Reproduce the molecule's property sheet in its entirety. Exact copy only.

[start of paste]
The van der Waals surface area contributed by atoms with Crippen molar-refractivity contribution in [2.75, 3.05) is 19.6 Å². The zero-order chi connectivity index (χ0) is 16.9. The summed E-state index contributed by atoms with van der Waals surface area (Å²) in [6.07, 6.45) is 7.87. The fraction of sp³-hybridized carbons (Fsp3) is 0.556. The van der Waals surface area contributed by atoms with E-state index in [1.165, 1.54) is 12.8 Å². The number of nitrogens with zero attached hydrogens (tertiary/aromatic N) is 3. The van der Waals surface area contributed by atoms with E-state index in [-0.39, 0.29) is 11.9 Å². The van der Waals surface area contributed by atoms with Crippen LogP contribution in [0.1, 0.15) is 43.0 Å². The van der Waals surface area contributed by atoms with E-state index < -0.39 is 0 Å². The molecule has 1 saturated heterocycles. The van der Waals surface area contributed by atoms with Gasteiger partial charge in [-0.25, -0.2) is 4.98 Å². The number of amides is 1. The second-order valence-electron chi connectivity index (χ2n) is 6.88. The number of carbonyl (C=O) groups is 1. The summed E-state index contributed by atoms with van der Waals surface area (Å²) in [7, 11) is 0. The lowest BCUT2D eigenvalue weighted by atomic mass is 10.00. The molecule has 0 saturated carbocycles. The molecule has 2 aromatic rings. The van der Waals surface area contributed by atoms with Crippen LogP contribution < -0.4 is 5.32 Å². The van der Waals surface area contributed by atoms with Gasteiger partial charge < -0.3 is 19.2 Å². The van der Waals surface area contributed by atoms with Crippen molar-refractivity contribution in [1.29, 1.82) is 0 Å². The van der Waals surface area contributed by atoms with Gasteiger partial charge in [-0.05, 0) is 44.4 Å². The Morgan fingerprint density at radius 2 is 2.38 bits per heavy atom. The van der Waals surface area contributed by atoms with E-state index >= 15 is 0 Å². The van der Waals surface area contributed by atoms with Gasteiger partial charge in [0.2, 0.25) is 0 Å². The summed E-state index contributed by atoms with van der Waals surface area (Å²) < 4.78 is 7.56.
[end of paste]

The van der Waals surface area contributed by atoms with Crippen molar-refractivity contribution in [2.75, 3.05) is 19.6 Å². The zero-order chi connectivity index (χ0) is 16.9. The summed E-state index contributed by atoms with van der Waals surface area (Å²) in [6.07, 6.45) is 7.87. The fraction of sp³-hybridized carbons (Fsp3) is 0.556. The van der Waals surface area contributed by atoms with E-state index in [1.165, 1.54) is 12.8 Å². The number of nitrogens with zero attached hydrogens (tertiary/aromatic N) is 3. The van der Waals surface area contributed by atoms with E-state index in [-0.39, 0.29) is 11.9 Å². The van der Waals surface area contributed by atoms with Crippen LogP contribution in [0.1, 0.15) is 43.0 Å². The van der Waals surface area contributed by atoms with E-state index < -0.39 is 0 Å². The molecule has 1 saturated heterocycles. The van der Waals surface area contributed by atoms with Gasteiger partial charge in [-0.25, -0.2) is 4.98 Å². The number of amides is 1. The second-order valence-electron chi connectivity index (χ2n) is 6.88. The number of carbonyl (C=O) groups is 1. The summed E-state index contributed by atoms with van der Waals surface area (Å²) in [7, 11) is 0. The lowest BCUT2D eigenvalue weighted by atomic mass is 10.00. The molecule has 0 saturated carbocycles. The molecule has 2 aromatic rings. The van der Waals surface area contributed by atoms with Crippen LogP contribution < -0.4 is 5.32 Å². The van der Waals surface area contributed by atoms with Gasteiger partial charge < -0.3 is 19.2 Å². The van der Waals surface area contributed by atoms with Crippen molar-refractivity contribution in [1.29, 1.82) is 0 Å². The van der Waals surface area contributed by atoms with Gasteiger partial charge in [-0.05, 0) is 44.4 Å². The Morgan fingerprint density at radius 2 is 2.38 bits per heavy atom. The van der Waals surface area contributed by atoms with E-state index >= 15 is 0 Å². The van der Waals surface area contributed by atoms with Gasteiger partial charge in [0.2, 0.25) is 0 Å². The summed E-state index contributed by atoms with van der Waals surface area (Å²) < 4.78 is 7.56.